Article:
After seeing the recent documentary A Band Called Death about an African-American punk rock group in 1974 that was long forgotten (only to receive a breath of recognition after the death of one of the band members), it was a further sign of the ample creativity the early 1970s music scene had emerged but was neglected. I would like to think watching the film helped to prepare me for "Nothing Can Hurt Me," which helps to document the story of another band from that era, specifically the Memphis band Big Star.
The film is written and directed by Drew DeNicola, and features interviews with a variety of subjects. For those unfamiliar with Big Star, it was comprised of Alex Chilton, Chris Bell, Jody Stephens and Andy Hummel. Chilton had experienced success previously with The Box Tops, singing a hit called "The Letter," but with Big Star, the group challenged each other creatively and these challenges showed in their work. Blending some elements of rock and pop with unexpected and pleasant vocal harmonizing, the music was met to rave critical reviews of their first album in 1971 (titled "#1 Album"), but was also met with disappointing sales and lack of marketing from their record label. Bell took the latter as a deep personal insult and decided to leave the group while Chilton, Stephens and Hummel continued, releasing "Radio City" in 1974 and "Third/Sister Lovers" in 1978 (though it should be noted the latter was recorded in 1974 and finished in 1978, after the trio broke up). Bell died in a one-car crash soon after the album was recorded, after several attempts to find record label acceptance on a solo act.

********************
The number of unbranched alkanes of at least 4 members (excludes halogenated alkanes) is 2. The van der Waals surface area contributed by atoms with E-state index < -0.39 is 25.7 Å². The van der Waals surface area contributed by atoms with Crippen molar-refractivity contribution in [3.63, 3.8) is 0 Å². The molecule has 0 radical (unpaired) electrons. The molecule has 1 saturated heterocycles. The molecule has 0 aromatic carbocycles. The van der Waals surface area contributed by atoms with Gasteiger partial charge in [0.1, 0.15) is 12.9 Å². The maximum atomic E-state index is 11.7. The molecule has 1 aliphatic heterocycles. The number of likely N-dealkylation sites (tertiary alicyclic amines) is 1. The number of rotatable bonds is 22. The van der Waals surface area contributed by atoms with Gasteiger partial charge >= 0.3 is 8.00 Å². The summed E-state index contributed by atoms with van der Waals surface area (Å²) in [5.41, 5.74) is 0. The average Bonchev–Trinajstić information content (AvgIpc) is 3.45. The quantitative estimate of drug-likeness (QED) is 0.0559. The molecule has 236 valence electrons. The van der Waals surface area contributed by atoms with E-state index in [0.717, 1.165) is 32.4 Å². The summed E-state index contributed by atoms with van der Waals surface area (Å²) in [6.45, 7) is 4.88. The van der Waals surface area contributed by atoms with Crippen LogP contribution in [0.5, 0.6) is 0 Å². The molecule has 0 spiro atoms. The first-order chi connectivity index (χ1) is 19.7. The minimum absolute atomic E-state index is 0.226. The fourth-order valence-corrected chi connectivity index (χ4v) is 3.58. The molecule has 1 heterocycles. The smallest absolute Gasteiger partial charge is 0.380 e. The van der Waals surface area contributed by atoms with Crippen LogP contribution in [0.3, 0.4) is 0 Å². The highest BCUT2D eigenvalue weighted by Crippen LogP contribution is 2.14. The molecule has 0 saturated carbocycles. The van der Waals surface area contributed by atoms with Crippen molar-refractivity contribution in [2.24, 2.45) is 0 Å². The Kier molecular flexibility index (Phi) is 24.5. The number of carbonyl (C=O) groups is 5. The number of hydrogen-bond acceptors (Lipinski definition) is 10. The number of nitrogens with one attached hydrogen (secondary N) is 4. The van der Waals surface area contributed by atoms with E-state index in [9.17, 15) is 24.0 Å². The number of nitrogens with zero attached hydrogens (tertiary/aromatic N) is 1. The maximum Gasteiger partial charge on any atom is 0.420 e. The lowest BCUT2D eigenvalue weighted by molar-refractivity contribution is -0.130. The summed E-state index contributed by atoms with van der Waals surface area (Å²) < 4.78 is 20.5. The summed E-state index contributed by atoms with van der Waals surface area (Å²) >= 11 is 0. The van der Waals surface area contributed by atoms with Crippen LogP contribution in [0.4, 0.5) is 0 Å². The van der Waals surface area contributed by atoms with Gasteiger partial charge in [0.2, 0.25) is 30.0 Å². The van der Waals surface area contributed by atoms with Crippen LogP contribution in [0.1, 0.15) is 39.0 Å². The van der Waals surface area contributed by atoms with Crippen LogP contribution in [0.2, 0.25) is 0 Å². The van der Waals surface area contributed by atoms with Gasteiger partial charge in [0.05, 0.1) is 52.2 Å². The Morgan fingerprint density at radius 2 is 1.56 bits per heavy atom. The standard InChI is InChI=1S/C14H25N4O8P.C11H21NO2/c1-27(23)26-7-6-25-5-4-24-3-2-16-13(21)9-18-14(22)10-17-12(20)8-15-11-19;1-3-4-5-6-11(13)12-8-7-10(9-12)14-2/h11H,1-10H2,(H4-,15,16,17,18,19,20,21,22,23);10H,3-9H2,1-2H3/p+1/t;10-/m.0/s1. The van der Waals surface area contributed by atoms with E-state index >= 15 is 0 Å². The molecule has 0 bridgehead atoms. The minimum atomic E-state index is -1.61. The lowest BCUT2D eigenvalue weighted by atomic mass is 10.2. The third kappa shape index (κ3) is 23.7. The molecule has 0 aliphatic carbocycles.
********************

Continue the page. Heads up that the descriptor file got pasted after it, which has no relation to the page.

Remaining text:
While the band was gone, their work was received and adored by those who eventually founded (or were significant parts of) their own acts. Mike Mills of REM and Paul Westerberg of The Replacements were among those who continued to champion Chilton and the group in general, and eventually in 1993 the band (minus Hummel) reunited, even releasing some live and compilation albums to go with a studio album in 2005. The band effectively ceased to be in 2010 with the deaths of Chilton and Hummel four months apart but the legacy remains.
An underappreciated part of Nothing Can Hurt Me is how DeNicola imparts information about the band and of the music scene in Memphis in general that many may not know about. Personally I had known about the Stax label and the artists who came from it and had some idea of Stax' smaller arm Ardent Studios. But I had no idea that its founder John Fry was so young when he founded the studio and DeNicola helps show the viewer the impact he had on the scene and on the band, and Bell's work to find success on his own is given time also. It is the scenes focused on Bell that for me are the most poignant. I do not know if it was DeNicola's intent, but it seems as if Bell put a lot of his heart into the band, and when he did not get the reception he might have been expecting, he was left hurt by it, even attempting suicide at one point (though to be fair it is not mentioned if the lack of success is the reason for the attempt). There is a subtle discussion that seems to go on through the film about who is more emblematic of Big Star's heart, Bell or Chilton, and it is left for the viewer to perhaps make the determination.